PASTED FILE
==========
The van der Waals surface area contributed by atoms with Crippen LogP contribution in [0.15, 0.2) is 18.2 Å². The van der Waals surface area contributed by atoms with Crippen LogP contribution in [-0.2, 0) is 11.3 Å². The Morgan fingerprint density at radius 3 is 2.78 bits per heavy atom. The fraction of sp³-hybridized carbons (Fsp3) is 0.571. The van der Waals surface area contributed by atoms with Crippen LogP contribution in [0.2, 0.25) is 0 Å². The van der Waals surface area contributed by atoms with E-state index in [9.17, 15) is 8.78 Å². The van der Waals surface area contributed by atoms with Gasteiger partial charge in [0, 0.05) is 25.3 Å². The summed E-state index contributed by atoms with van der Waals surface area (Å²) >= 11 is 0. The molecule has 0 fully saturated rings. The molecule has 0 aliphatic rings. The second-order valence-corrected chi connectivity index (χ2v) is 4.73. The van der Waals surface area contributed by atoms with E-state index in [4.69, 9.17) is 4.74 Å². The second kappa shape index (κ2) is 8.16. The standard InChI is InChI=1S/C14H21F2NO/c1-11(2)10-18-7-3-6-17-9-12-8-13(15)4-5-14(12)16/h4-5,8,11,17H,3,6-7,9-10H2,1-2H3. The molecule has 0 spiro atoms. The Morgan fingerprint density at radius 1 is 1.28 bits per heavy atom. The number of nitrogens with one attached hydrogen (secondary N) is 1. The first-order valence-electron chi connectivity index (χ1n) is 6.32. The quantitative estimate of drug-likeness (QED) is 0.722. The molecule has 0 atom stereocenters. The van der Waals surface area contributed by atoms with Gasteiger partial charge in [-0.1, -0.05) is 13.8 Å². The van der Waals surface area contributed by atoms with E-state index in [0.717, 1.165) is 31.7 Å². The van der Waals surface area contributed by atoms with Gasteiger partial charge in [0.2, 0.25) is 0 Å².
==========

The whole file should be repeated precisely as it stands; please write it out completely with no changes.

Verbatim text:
The van der Waals surface area contributed by atoms with Crippen LogP contribution in [0.15, 0.2) is 18.2 Å². The van der Waals surface area contributed by atoms with Crippen LogP contribution in [-0.2, 0) is 11.3 Å². The Morgan fingerprint density at radius 3 is 2.78 bits per heavy atom. The fraction of sp³-hybridized carbons (Fsp3) is 0.571. The van der Waals surface area contributed by atoms with Crippen LogP contribution in [0.2, 0.25) is 0 Å². The van der Waals surface area contributed by atoms with E-state index in [9.17, 15) is 8.78 Å². The van der Waals surface area contributed by atoms with Gasteiger partial charge in [0, 0.05) is 25.3 Å². The summed E-state index contributed by atoms with van der Waals surface area (Å²) >= 11 is 0. The molecule has 0 fully saturated rings. The molecule has 0 aliphatic rings. The second-order valence-corrected chi connectivity index (χ2v) is 4.73. The van der Waals surface area contributed by atoms with E-state index in [4.69, 9.17) is 4.74 Å². The second kappa shape index (κ2) is 8.16. The standard InChI is InChI=1S/C14H21F2NO/c1-11(2)10-18-7-3-6-17-9-12-8-13(15)4-5-14(12)16/h4-5,8,11,17H,3,6-7,9-10H2,1-2H3. The molecule has 0 spiro atoms. The Morgan fingerprint density at radius 1 is 1.28 bits per heavy atom. The number of nitrogens with one attached hydrogen (secondary N) is 1. The first-order valence-electron chi connectivity index (χ1n) is 6.32. The quantitative estimate of drug-likeness (QED) is 0.722. The molecule has 0 atom stereocenters. The van der Waals surface area contributed by atoms with Gasteiger partial charge in [-0.1, -0.05) is 13.8 Å². The van der Waals surface area contributed by atoms with E-state index in [0.717, 1.165) is 31.7 Å². The van der Waals surface area contributed by atoms with Gasteiger partial charge in [0.2, 0.25) is 0 Å².